trangender act

Breaking Down the Transgender Persons Act (2019)

All you need to know about the Act in simple words...
Team Belongg
January 16, 2020

The Indian Parliament recently passed a controversial Act on rights of trans* people. Trans communities across the board have been protesting the bill for its problematic and discriminatory clauses.

We asked advocate Suruchi Kumar to help breakdown the Act for us in simple terms:

  1. What do the main clauses and sections of the Transgender Persons Act say?

To simplify various provisions of the legislation, the Transgender Persons (Protection of Rights) Act, 2019 (“Act”) (which received the President’s’ assent on December 05, 2019) endeavours to afford protection to the transgender community by giving them: a separate identity by way of issuance of certificates; prohibits discrimination on basis of their identity at their workplace and even from their own families; prohibits unfair treatment meted out to transgenders by disallowing them access to health services, occupation of property and jobs; gives power to the government to frame schemes for their welfare, health and social security; setting up of a board namely National Council for Transgender Persons; and punish any person who discriminates a trans person on the basis of their identity and violates the provisions of this Act.  

2. Considering this is the first time an Act of this nature has been passed, to what extent do you think the Act has accommodated for its stakeholders?

The Legislature after National Legal Services Authority v. Union of India passed the Act to ensure protection to transgender community, which has been defined under the Act to include trans-persons (whether or not through medical means) persons with intersex variations, gender-queer, and persons having socio-cultural identities such as hijras, kinner, aravani and jogta. However, it fails to take into account that one can also have different sexual orientation without having a different gender identity, as was explored in Navtej Singh Johar v. Union of India. The Act appears to be rigid in identifying only those which it sees as of different gender and fails to accommodate those who are of different sexual orientation. Such rigidity has defeated the purpose of allowing one to express his/her sexual orientation and be covered under the same umbrella as trans persons. 

3. What are some of the most problematic clauses of the Act?

While the Act is a unique legislation, without the schemes and rules it is a loose piece of legislation. It offers protection but has no mechanism, for instance – under Section 9 and 10, a company cannot discriminate a trans-person in cases of employment and Section 11 states that there should be a ‘complaint officer’ to deal with complaints at workplace but there are no parameters set out under the Act as to who this person is, what are his/her qualifications and what is the mechanism for redressal of such instances. Further, under Section 18 there is punishment for physical and sexual abuse being imprisonment for a term not less than 6 months and extendable to 2 years but this punishment is less than the protection granted under the Indian Penal Code (IPC) for the same offences against other men or women, as the case may be. Also under Chapter III, the Act requires a trans-person to obtain a certificate for identification purposes and on the other hand also allows a trans-person to have their self-perceived identity, it is not clear what this term ‘self-perceived’ means and it is also not clear if a trans-person can be entitled to benefits under a welfare scheme without the certificate.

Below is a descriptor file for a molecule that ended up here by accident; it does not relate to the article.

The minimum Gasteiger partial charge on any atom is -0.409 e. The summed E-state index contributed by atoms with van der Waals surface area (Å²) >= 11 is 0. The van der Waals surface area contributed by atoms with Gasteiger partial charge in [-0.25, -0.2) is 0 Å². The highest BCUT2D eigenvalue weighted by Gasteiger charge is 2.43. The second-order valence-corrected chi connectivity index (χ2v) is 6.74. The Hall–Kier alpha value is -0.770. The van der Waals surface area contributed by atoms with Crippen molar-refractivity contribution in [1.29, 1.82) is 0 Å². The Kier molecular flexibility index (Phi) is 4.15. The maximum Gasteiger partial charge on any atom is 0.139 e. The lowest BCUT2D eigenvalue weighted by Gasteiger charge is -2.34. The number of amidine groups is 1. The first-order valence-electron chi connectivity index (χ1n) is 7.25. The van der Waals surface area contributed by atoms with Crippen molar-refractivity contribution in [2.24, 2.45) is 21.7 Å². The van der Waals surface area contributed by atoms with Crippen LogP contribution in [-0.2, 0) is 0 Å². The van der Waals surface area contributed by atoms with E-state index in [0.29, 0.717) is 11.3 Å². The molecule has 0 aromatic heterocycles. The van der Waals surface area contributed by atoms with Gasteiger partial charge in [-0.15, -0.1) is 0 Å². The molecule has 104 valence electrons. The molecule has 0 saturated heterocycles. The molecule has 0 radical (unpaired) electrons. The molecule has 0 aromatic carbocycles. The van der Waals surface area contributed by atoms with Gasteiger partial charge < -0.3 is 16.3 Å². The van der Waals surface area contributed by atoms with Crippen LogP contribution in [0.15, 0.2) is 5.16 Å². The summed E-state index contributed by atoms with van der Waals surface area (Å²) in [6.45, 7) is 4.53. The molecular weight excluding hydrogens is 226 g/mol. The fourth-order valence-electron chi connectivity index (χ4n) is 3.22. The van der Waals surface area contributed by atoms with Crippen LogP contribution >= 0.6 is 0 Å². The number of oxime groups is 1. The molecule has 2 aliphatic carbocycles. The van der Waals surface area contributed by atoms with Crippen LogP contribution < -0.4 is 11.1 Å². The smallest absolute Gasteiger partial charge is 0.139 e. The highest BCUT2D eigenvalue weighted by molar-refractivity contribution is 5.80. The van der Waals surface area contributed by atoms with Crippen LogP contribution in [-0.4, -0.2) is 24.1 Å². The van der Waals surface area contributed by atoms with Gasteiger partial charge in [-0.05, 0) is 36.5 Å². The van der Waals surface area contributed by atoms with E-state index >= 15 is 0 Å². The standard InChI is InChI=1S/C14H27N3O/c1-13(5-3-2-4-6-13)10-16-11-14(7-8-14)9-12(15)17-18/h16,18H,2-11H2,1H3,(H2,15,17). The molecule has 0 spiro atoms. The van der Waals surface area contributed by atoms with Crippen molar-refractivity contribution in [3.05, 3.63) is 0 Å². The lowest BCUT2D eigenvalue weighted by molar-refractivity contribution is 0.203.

4. What could be the potential consequences of these clauses?

Given that the provisions regarding identification, implementation of redressal mechanism and schemes are currently vague, at least till the time the rules are framed, I see no force in Act; and the likelihood of any protection or welfare being given to a trans-person appears to be bleak. Further, with punishment of only 6 months to 2 years for an offence against a trans-person, which is higher in the IPC for an offence against a woman or a man, the law has brought their agency at a level lower than other sexes. It appears to entrench them within the system but without giving them equal treatment. Further, the Act nowhere mentions that any other gender specific laws are also equally applicable to trans-persons. For instance – will trans-women also get maternity benefits under the Maternity Benefits Act, 1961 if they decide to adopt a child, similar to a female employee?